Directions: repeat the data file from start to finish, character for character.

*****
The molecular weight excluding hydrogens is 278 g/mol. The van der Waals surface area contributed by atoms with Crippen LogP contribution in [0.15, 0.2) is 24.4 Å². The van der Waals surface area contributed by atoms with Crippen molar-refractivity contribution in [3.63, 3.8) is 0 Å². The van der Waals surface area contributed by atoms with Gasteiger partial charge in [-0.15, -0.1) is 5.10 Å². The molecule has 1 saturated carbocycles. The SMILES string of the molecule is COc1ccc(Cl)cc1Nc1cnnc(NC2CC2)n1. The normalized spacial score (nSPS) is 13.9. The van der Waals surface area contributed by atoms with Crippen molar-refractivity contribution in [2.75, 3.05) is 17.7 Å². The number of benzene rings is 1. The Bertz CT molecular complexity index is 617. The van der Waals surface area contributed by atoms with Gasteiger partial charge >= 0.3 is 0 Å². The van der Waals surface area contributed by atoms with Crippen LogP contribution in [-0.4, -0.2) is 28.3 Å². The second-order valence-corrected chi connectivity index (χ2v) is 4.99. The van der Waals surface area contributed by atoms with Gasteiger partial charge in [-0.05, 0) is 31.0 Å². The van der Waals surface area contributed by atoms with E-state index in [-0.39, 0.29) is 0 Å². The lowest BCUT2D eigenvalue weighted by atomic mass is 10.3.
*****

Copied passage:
The molecular weight excluding hydrogens is 278 g/mol. The van der Waals surface area contributed by atoms with Crippen LogP contribution in [0.15, 0.2) is 24.4 Å². The van der Waals surface area contributed by atoms with Crippen molar-refractivity contribution in [3.63, 3.8) is 0 Å². The van der Waals surface area contributed by atoms with Gasteiger partial charge in [-0.15, -0.1) is 5.10 Å². The molecule has 1 saturated carbocycles. The SMILES string of the molecule is COc1ccc(Cl)cc1Nc1cnnc(NC2CC2)n1. The normalized spacial score (nSPS) is 13.9. The van der Waals surface area contributed by atoms with Crippen molar-refractivity contribution in [2.75, 3.05) is 17.7 Å². The number of benzene rings is 1. The Bertz CT molecular complexity index is 617. The van der Waals surface area contributed by atoms with Gasteiger partial charge >= 0.3 is 0 Å². The van der Waals surface area contributed by atoms with Crippen LogP contribution in [-0.4, -0.2) is 28.3 Å². The second-order valence-corrected chi connectivity index (χ2v) is 4.99. The van der Waals surface area contributed by atoms with Gasteiger partial charge in [-0.05, 0) is 31.0 Å². The van der Waals surface area contributed by atoms with E-state index in [-0.39, 0.29) is 0 Å². The lowest BCUT2D eigenvalue weighted by atomic mass is 10.3.